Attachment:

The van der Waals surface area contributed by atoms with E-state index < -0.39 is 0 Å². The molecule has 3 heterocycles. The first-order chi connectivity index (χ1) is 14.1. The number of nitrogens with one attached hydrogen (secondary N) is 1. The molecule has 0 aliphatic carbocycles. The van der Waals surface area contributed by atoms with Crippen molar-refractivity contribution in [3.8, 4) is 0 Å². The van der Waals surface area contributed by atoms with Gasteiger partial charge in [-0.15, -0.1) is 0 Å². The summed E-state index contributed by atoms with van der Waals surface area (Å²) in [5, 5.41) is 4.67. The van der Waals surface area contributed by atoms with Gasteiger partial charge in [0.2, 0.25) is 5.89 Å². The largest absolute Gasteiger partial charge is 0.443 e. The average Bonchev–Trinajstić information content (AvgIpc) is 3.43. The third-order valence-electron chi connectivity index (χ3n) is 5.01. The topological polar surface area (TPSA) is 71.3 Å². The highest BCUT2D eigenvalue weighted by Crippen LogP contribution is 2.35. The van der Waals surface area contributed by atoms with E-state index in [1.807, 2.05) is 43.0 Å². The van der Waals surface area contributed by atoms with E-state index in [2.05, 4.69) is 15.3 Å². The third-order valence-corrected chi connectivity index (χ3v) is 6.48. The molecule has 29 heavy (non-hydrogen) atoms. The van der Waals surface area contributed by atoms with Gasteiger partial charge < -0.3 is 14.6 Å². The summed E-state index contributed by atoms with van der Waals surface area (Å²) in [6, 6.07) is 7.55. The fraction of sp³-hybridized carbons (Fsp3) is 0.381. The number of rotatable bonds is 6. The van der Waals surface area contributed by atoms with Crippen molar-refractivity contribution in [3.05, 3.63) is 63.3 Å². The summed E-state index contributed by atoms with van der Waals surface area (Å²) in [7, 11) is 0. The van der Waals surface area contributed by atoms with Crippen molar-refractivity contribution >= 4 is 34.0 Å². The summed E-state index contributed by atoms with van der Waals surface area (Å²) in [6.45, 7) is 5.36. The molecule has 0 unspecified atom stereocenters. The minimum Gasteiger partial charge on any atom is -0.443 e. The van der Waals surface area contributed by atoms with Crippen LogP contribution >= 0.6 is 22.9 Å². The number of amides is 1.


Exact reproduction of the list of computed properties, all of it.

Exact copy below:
The van der Waals surface area contributed by atoms with E-state index < -0.39 is 0 Å². The molecule has 3 heterocycles. The first-order chi connectivity index (χ1) is 14.1. The number of nitrogens with one attached hydrogen (secondary N) is 1. The molecule has 0 aliphatic carbocycles. The van der Waals surface area contributed by atoms with Crippen molar-refractivity contribution in [3.8, 4) is 0 Å². The van der Waals surface area contributed by atoms with Gasteiger partial charge in [-0.15, -0.1) is 0 Å². The summed E-state index contributed by atoms with van der Waals surface area (Å²) in [5, 5.41) is 4.67. The van der Waals surface area contributed by atoms with Gasteiger partial charge in [0.2, 0.25) is 5.89 Å². The largest absolute Gasteiger partial charge is 0.443 e. The average Bonchev–Trinajstić information content (AvgIpc) is 3.43. The third-order valence-electron chi connectivity index (χ3n) is 5.01. The topological polar surface area (TPSA) is 71.3 Å². The highest BCUT2D eigenvalue weighted by Crippen LogP contribution is 2.35. The van der Waals surface area contributed by atoms with E-state index in [1.807, 2.05) is 43.0 Å². The van der Waals surface area contributed by atoms with E-state index in [2.05, 4.69) is 15.3 Å². The third-order valence-corrected chi connectivity index (χ3v) is 6.48. The molecule has 29 heavy (non-hydrogen) atoms. The van der Waals surface area contributed by atoms with Gasteiger partial charge < -0.3 is 14.6 Å². The summed E-state index contributed by atoms with van der Waals surface area (Å²) in [6, 6.07) is 7.55. The fraction of sp³-hybridized carbons (Fsp3) is 0.381. The number of rotatable bonds is 6. The van der Waals surface area contributed by atoms with Crippen molar-refractivity contribution in [3.05, 3.63) is 63.3 Å². The summed E-state index contributed by atoms with van der Waals surface area (Å²) in [7, 11) is 0. The van der Waals surface area contributed by atoms with Crippen molar-refractivity contribution >= 4 is 34.0 Å². The summed E-state index contributed by atoms with van der Waals surface area (Å²) in [6.45, 7) is 5.36. The molecule has 0 unspecified atom stereocenters. The minimum Gasteiger partial charge on any atom is -0.443 e. The van der Waals surface area contributed by atoms with Crippen LogP contribution >= 0.6 is 22.9 Å². The number of amides is 1.